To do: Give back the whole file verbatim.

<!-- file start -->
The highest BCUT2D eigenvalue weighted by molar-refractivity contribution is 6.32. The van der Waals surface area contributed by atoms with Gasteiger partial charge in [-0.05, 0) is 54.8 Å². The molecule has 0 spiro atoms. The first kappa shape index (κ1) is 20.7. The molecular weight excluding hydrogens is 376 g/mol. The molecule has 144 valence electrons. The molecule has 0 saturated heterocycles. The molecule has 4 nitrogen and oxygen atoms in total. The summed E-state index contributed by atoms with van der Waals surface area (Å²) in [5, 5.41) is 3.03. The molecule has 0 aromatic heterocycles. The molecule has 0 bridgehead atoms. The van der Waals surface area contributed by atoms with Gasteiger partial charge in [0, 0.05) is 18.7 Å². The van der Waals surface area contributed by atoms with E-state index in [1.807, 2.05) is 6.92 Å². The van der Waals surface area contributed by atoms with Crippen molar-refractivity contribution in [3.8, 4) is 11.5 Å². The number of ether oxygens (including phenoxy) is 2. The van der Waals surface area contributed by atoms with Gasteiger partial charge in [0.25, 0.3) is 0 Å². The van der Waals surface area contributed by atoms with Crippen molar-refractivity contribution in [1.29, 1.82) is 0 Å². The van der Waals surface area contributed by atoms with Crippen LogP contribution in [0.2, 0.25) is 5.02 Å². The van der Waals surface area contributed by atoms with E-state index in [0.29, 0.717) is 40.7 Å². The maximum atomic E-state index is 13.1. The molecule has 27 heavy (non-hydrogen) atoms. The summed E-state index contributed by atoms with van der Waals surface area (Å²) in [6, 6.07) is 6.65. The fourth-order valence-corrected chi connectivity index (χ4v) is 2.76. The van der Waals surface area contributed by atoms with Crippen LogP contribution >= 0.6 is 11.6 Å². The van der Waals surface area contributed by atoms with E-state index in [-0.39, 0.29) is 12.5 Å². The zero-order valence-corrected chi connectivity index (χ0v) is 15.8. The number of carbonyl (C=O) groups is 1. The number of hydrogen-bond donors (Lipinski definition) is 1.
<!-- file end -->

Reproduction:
The highest BCUT2D eigenvalue weighted by molar-refractivity contribution is 6.32. The van der Waals surface area contributed by atoms with Gasteiger partial charge in [-0.05, 0) is 54.8 Å². The molecule has 0 spiro atoms. The first kappa shape index (κ1) is 20.7. The molecular weight excluding hydrogens is 376 g/mol. The molecule has 144 valence electrons. The molecule has 0 saturated heterocycles. The molecule has 4 nitrogen and oxygen atoms in total. The summed E-state index contributed by atoms with van der Waals surface area (Å²) in [5, 5.41) is 3.03. The molecule has 0 aromatic heterocycles. The molecule has 0 bridgehead atoms. The van der Waals surface area contributed by atoms with Gasteiger partial charge in [0, 0.05) is 18.7 Å². The van der Waals surface area contributed by atoms with E-state index in [1.807, 2.05) is 6.92 Å². The van der Waals surface area contributed by atoms with Crippen molar-refractivity contribution in [3.8, 4) is 11.5 Å². The number of ether oxygens (including phenoxy) is 2. The van der Waals surface area contributed by atoms with Gasteiger partial charge in [0.25, 0.3) is 0 Å². The van der Waals surface area contributed by atoms with Crippen molar-refractivity contribution in [1.29, 1.82) is 0 Å². The van der Waals surface area contributed by atoms with Crippen LogP contribution in [0.2, 0.25) is 5.02 Å². The van der Waals surface area contributed by atoms with E-state index in [0.29, 0.717) is 40.7 Å². The maximum atomic E-state index is 13.1. The molecule has 27 heavy (non-hydrogen) atoms. The summed E-state index contributed by atoms with van der Waals surface area (Å²) in [6, 6.07) is 6.65. The fourth-order valence-corrected chi connectivity index (χ4v) is 2.76. The van der Waals surface area contributed by atoms with Crippen LogP contribution >= 0.6 is 11.6 Å². The van der Waals surface area contributed by atoms with E-state index in [-0.39, 0.29) is 12.5 Å². The zero-order valence-corrected chi connectivity index (χ0v) is 15.8. The number of carbonyl (C=O) groups is 1. The number of hydrogen-bond donors (Lipinski definition) is 1.